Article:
Search Menu
Search entire library by keyword
OR
Choose by letter to browse topics
A B C D E F G H I J K LM N O P Q R S T U V W X Y Z 0-9
(A-Z listing includes diseases, conditions, tests and procedures)
 

Patellofemoral Pain Syndrome (Runner's Knee)

What is runner's knee?

Anatomy of the knee joint
Click Image to Enlarge

Runner's knee means that you have dull pain around the front of the knee (patella). This is where the knee connects with the lower end of the thighbone (femur).

What causes runner's knee?

Runner's knee may be caused by a structural defect, or a certain way of walking or running. Other causes may include:

  • A kneecap that is too high in the knee joint

  • Weak thigh muscles

  • Tight hamstrings

  • Tight Achilles tendons

  • Poor foot support

  • Walking or running with the feet rolling in while the thigh muscles pull the kneecap outward

  • Excessive training or overuse

  • Injury

 

What are the symptoms of runner's knee?

These are the most common symptoms of runner's knee:

  • Pain in and around the kneecap that happens when you are active. Or pain after sitting for a long time with the knees bent. This sometimes causes weakness or feelings of instability.

  • Rubbing, grinding, or clicking sound of the kneecap that you hear when you bend and straighten your knee

  • Kneecap that is tender to the touch

The symptoms of runner's knee may look like other conditions and health problems. Always talk with your healthcare provider for a diagnosis.

How is runner's knee diagnosed?

Your healthcare provider can diagnose runner's knee by looking at your health history and doing a physical exam. X-rays may be needed for evaluation of the knee.

Download a Woman's Guide to Sports Injury Prevention and Treatment

Women celebrating after a run.

While active men and women may be equally likely to get hurt, some sports injuries affect women more often or in different ways. This guide explains the biggest risks active women face and how you can run, play or work out smarter to prevent injury.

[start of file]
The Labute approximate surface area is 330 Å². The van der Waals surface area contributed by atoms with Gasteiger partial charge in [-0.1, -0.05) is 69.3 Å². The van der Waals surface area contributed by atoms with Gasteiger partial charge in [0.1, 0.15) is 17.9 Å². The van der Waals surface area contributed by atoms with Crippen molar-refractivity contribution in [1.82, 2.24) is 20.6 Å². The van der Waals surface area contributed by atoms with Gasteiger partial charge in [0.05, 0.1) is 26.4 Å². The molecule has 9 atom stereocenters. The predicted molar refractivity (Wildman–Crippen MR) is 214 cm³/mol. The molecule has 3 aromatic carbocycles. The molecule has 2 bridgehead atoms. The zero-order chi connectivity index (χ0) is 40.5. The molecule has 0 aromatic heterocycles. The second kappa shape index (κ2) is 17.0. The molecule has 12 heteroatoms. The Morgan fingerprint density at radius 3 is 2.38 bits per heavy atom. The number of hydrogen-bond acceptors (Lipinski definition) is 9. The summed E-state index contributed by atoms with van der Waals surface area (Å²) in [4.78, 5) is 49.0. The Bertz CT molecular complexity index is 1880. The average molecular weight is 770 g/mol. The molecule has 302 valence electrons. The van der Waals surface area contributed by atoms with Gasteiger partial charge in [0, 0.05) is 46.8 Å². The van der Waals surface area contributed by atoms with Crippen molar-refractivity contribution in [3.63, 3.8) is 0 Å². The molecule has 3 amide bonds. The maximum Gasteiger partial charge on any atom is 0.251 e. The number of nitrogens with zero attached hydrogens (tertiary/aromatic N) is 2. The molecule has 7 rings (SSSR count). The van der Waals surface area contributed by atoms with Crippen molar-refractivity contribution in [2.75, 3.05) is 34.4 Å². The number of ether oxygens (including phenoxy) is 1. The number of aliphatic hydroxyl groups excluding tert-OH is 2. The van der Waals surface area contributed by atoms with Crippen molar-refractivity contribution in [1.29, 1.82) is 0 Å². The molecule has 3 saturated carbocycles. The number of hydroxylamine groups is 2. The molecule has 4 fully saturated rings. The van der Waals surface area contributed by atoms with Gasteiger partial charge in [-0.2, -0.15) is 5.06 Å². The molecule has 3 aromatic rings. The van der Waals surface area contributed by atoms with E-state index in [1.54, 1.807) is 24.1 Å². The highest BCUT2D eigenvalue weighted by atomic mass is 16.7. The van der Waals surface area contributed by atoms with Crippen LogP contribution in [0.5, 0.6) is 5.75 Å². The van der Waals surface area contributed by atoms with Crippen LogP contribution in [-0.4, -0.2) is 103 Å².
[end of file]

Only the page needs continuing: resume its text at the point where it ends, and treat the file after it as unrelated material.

Get your free copy.

How is runner’s knee treated?

Your healthcare provider will figure out the best treatment based on:

  • How old you are

  • Your overall health and health history

  • How much pain you have

  • How well you can handle specific medicines, procedures, or therapies

  • How long the condition is expected to last

  • Your opinion or preference

The best course of treatment for runner's knee is to stop running until you can run again without pain. Other treatment may include:

  • Cold packs

  • Elevating the leg

  • Compression knee wrap

  • Medicines such as ibuprofen

  • Stretching exercises

  • Strengthening exercises

  • Arch support in shoes

Can runner’s knee be prevented?

Preventing runner’s knee includes not overstressing your knees. You can do this by:

  • Losing weight if needed

  • Stretching before running

  • Increasing your activities gradually

  • Wearing good running shoes

  • Running leaning forward with your knees bent

Key points about runner's knee

  • Runner's knee is dull pain around the front of the knee.

  • It may be caused by a structural defect, or a certain way of walking or running.

  • Symptoms include pain, and rubbing, grinding, or clicking sound of the kneecap.

  • Treatment includes not running until pain goes away. Also using cold packs, compression, and elevation may help. Medicine such as ibuprofen can lessen pain and reduce inflammation. Stretching and strengthening exercises can help prevent runner’s knee.

Find a physician at another Johns Hopkins Member Hospital:
Connect with a Treatment Center:
Find Additional Treatment Centers at: